What happened in the crash.  Details please.  Did he in fact hit his head directly?  Was it a glancing blow that any good Shoei would have effectively countered?  Did he suffer trauma.  Did he slide out, low side, high side, understeer, get tangled up with another rider, suffer tire failure, what?  Why can't any news reporters do a decent job?

post #11 of 22
Quote:
Originally Posted by Ghost View Post

A helmet to protect the brain from the sudden deceleration involved in a head-on crash with an imovable object would require a distortion of the time-space contimuum. 



You mean kinda like a woodpecker distorts the space-time continuum every time it stabs its head in?  1200gs 500-600 times a day, maybe we should plug them into space ships instead of using them to inspire crash absorbers design. 

 

http://thecwblog.posterous.com/studying-woodpeckers-could-help-understand-co

post #12 of 22
Quote:
Originally Posted by BushwackerinPA View Post
 Try to make a helmet that is wearable for the long haul and can protect vs a 30mph dead on crash.


You mean kinda like the young kid with the Indian name in my link above is already halfway to doing?



Quote:
Originally Posted by BushwackerinPA View Post


we know about physics than we did about biologogy. Try to make a helmet that is wearable for the long haul and can protect vs a 30mph dead on crash. deceleration kills even when you find a helmet that works, people necks will still snap. I hope to be proven wrong but the solution to your problem dont even lie in unconvential means of thinking in the  bounds of practically.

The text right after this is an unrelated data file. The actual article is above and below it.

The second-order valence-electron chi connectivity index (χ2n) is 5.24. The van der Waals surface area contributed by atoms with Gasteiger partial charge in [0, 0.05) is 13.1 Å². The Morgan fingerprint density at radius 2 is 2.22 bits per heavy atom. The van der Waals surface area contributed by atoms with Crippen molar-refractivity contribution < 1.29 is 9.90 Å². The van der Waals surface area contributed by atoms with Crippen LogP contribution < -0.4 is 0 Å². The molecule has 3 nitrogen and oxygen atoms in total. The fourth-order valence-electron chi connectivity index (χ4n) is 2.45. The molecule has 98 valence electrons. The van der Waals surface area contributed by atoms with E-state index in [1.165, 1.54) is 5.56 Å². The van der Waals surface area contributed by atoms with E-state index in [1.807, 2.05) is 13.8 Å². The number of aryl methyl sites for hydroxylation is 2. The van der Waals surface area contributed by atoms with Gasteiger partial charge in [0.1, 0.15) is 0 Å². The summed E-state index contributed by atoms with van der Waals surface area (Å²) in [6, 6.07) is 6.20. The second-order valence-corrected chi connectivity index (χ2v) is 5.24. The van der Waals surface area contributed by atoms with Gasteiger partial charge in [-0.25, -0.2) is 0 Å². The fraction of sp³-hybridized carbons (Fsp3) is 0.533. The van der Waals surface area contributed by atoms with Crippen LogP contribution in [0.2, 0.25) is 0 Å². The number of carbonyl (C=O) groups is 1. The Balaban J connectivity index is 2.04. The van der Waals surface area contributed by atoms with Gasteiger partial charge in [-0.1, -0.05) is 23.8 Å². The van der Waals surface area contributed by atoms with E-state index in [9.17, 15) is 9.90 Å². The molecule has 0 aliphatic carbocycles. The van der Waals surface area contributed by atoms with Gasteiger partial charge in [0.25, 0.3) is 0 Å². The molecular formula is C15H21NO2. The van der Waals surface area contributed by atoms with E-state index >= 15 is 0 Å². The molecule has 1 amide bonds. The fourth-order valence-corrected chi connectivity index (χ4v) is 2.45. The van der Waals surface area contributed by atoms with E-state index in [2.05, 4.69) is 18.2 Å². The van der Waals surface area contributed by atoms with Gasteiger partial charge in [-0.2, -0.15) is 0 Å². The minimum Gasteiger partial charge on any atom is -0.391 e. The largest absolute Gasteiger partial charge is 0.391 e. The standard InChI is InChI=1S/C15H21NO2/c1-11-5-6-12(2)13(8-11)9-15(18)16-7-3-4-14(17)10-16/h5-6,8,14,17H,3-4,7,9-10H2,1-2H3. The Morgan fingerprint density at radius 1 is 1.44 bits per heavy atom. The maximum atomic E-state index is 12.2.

I have no idea what your last sentence was intended to mean.      Bounds of practicality get stretched every time new tech comes out.    Unconventional thinking?    How is it unconventional thinking for someone to ask for technology that actually does the job of protection in real world conditions?  

 

 

If that is unconventional thinking, then that brand of unconventional thinking gave us dynamic climbing ropes, circus safety nets, and airbags in cars.


 


 



Quote:
Originally Posted by BushwackerinPA View Post

 deceleration kills even when you find a helmet that works, people necks will still snap.

 

And all that tells us is that the problem won't be trivially solved with existing helmet shapes and attachment points.       Did we not know that already?
 

 


Edited by cantunamunch - 6/16/11 at 5:53am
post #13 of 22
Quote:
Originally Posted by epic View Post

Personally, I think if the bikes had better brakes the sport would be safer, but they are banned. As for helmets, the riders would rather roll the dice, and they have proven so on many occasions. When rider safety has been mandated, they've refused to race. It's their lives and livelihoods on the line, so I guess they can do with them what they will.